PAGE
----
What you want to do is keep in touch with the technology teams that are working on interesting products that might someday be a spinoff. Often, it’s mentoring the teams on how they can be successful within their company. My number one passion is about seeing great technologies see the light of day, so I’m quite happy to give people advice that helps them navigate their own companies. That’s a way, meanwhile, for us to stay informed. And if they are not able to make that internal transfer, it doesn’t end up looking like a Hail Mary pass. If we look like we were Plan B all along, that is my ideal situation.

X: The team here must be pretty different from your usual group of venture partners.

DT: I joined after the spinout [of New Venture Partners from Lucent]. The people here very much have a passion about this technology transfer thing. Andy Garman, one of the managing partners, was at PARC. [Garman also managed spinouts at Bankers Trust and Lucent’s Bell Labs.] So he’s been butting his head against tech transfer for years. Steve Socolof was closely involved in the spinoff from Lucent and was in management consulting. Tom Uhlman, before Lucent, had been at HP, so he saw the problems there. Those are the three managing partners. So there is a deep commitment about this issue of spinouts and trying to help teams move these technologies downstream.

X: How does the pitch that NVP makes to potential investors differ from other venture firms?

DT: The limited partner base is not as atypical as you might think. But we are offering them a different value proposition. For one thing, it’s a differentiated deal flow that’s coming to us. The guys on Sand Hill Road are all seeing the same deals and vying amongst themselves, so if you are thinking about investing, should you do your n-plus-first investment on Sand Hill Road, or should you invest in NVP? The second part of the proposition is that these are technologies where somebody has invested a lot to give us a head start. This is university research, plus some corporate research on top usually, and it’s much more de-risked and ruggedized and all that.

I don’t kid myself that I’m smarter than the folks on Sand Hill Road, but we are looking to do deals that they would not normally do—and once we package these deals, they will often participate. We like to syndicate, but most other VCs don’t really like to lead the spinout.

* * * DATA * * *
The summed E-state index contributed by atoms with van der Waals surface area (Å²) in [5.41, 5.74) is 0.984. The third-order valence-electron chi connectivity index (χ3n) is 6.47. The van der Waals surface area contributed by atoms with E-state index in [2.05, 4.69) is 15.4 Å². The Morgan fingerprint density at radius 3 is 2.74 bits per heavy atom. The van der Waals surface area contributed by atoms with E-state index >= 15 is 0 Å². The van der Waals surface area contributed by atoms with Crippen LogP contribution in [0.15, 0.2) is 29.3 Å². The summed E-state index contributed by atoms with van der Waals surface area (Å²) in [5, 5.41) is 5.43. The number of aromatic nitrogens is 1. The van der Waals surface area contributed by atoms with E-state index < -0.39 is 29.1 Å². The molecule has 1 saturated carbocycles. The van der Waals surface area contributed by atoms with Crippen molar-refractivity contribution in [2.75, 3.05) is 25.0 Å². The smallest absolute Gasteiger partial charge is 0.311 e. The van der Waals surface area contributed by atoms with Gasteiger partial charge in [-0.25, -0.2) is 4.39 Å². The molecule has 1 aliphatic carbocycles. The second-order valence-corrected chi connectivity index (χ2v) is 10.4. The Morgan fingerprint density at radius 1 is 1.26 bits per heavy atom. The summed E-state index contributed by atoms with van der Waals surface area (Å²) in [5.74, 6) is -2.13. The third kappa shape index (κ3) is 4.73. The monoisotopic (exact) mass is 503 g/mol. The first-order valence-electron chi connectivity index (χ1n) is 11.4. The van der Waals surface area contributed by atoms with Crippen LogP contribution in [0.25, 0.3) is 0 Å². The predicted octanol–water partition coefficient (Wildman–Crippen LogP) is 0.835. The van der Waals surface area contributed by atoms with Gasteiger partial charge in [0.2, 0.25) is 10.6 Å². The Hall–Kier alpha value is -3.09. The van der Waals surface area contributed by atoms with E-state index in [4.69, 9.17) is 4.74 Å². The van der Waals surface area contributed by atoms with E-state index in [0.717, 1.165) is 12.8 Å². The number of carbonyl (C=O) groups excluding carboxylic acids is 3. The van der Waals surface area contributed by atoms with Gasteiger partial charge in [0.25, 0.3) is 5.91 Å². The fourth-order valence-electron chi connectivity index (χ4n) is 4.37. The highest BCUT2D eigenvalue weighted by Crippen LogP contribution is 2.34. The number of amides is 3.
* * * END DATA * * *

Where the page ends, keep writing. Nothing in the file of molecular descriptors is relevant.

X: How hands-on do you get with your portfolio companies?

DT: We are very hands-on. Part of the reason most VCs won’t do these deals is that you have to spend a lot of time looking at the deal, and then you have to negotiate the IP, and then you have to go find a CEO and sales and marketing people to go with the founding team. During that first six to nine months before you do the spinout, and for a year or two afterward, there is a lot more heavy lifting by the investors. Once you get to the Series B, it’s pretty much the same. In the classical VC world, partners are really good at looking at a huge deal flow, picking the ones they want, and moving on. We are able and willing to spend a lot more time. It also means we’re going to look at far fewer deals, but as I said, the stuff we’re looking at is a lot more mature. Because we’re getting highly selected deal flow, we can afford to put in a lot more time per deal.

X: What do you spend the most time on with your portfolio companies?

DT: Probably putting teams together, and thinking about what else they could do with the technology. In the classic VC world, what happens is that business plans get serially improved as entrepreneurs shop them around. The entrepreneur shows up, the VC tells them why they aren’t going to invest, the entrepreneur improves the plan, they go to the next VC, and the original VC doesn’t benefit. We stick with the deal and go the whole life cycle. The entrepreneurs have typically been thinking with blinders on, because their assumption has been that they are going to commercialize their technology within the context of their company, and that causes them to think in a very limited way about channels. We get to exercise a lot of creativity. The traditional VC has the same creative capability, they just tend not to use it. They tend to say yes or no.

Continue to Part 2: The spinout story at Everspin, and what happens when companies when companies don’t give their researcher-entrepreneurs’ best ideas a fair hearing.

Wade Roush is a freelance science and technology journalist and the producer and host of the podcast Soonish. Follow @soonishpodcast